Frequently asked questions

How do you make your cleaning spray?

To make a homemade cleaning spray, mix equal parts of water and white vinegar in a spray bottle. For a more pleasant scent and additional cleaning power, you can add a few drops of essential oil, like lemon or lavender. This solution is great for cleaning glass, countertops, and other hard surfaces.

How do you clean walls at the end of a lease?

To clean walls, start by dusting them with a microfiber cloth or a duster. Then, prepare a mild cleaning solution using warm water and a small amount of dish soap. Using a soft sponge, gently scrub the walls, paying special attention to any stains or marks. Be sure to wring out the sponge thoroughly to avoid water damage. Finally, wipe the walls with a clean, damp cloth to remove any soap residue.

Can I do end of tenancy cleaning myself?

Yes, you can do end of tenancy cleaning yourself. It requires time and effort but can save you money. Make a checklist of all areas that need cleaning, including appliances, windows, carpets, and bathrooms. Ensure you have the necessary cleaning supplies and equipment, and allow enough time to do a thorough job.

How to do a good bond clean?

A good bond clean involves thoroughly cleaning the entire property to ensure it’s in the same condition as when you moved in. Focus on areas often overlooked during regular cleaning, such as ovens, range hoods, behind appliances, inside cabinets, and skirting boards. Carpets should be vacuumed and steam cleaned if necessary. Ensure that bathrooms and kitchens are spotless, including fixtures and fittings.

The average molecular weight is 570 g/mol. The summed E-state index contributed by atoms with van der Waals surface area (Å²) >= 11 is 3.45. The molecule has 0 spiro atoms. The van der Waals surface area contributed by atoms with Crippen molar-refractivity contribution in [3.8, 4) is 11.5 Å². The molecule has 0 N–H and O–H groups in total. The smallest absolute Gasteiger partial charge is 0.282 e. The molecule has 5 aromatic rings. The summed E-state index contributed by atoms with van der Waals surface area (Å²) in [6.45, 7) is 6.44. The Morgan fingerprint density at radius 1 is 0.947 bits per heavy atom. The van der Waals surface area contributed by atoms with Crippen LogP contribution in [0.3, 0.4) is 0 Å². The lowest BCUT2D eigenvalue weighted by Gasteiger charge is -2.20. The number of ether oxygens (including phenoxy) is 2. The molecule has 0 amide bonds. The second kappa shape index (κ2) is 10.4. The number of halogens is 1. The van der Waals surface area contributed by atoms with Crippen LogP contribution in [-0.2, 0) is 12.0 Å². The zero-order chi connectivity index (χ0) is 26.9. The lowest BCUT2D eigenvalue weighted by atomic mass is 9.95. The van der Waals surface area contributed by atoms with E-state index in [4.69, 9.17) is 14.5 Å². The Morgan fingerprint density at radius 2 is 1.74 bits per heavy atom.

Is vinegar and baking soda good for cleaning?

Yes, vinegar and baking soda are excellent for cleaning. Vinegar is a natural disinfectant and deodorizer, effective for removing dirt and mineral deposits. Baking soda is great for scrubbing and neutralizing odors. Together, they can tackle a wide range of cleaning tasks.

Can you mix vinegar and baking soda?

Yes, you can mix vinegar and baking soda. When combined, they create a fizzing reaction that can help dislodge dirt and grime. This mixture is particularly effective for unclogging drains and cleaning tough stains in sinks and toilets.

Do you have to steam clean carpets when you move out in Victoria?

In Victoria, Australia, the requirement to steam clean carpets depends on the terms of your lease agreement. Some landlords or property management agencies specify that carpets must be professionally cleaned before moving out. Always check your lease agreement and discuss with your landlord or agent if unsure.

Do tenants have to clean outside windows?

The requirement to clean outside windows at the end of a tenancy often depends on the lease agreement and the accessibility of the windows. Generally, tenants are expected to clean all windows that are easily accessible. For higher or hard-to-reach windows, this may not be expected unless specified in the lease. Always refer to your lease agreement for specific requirements or discuss it with your landlord.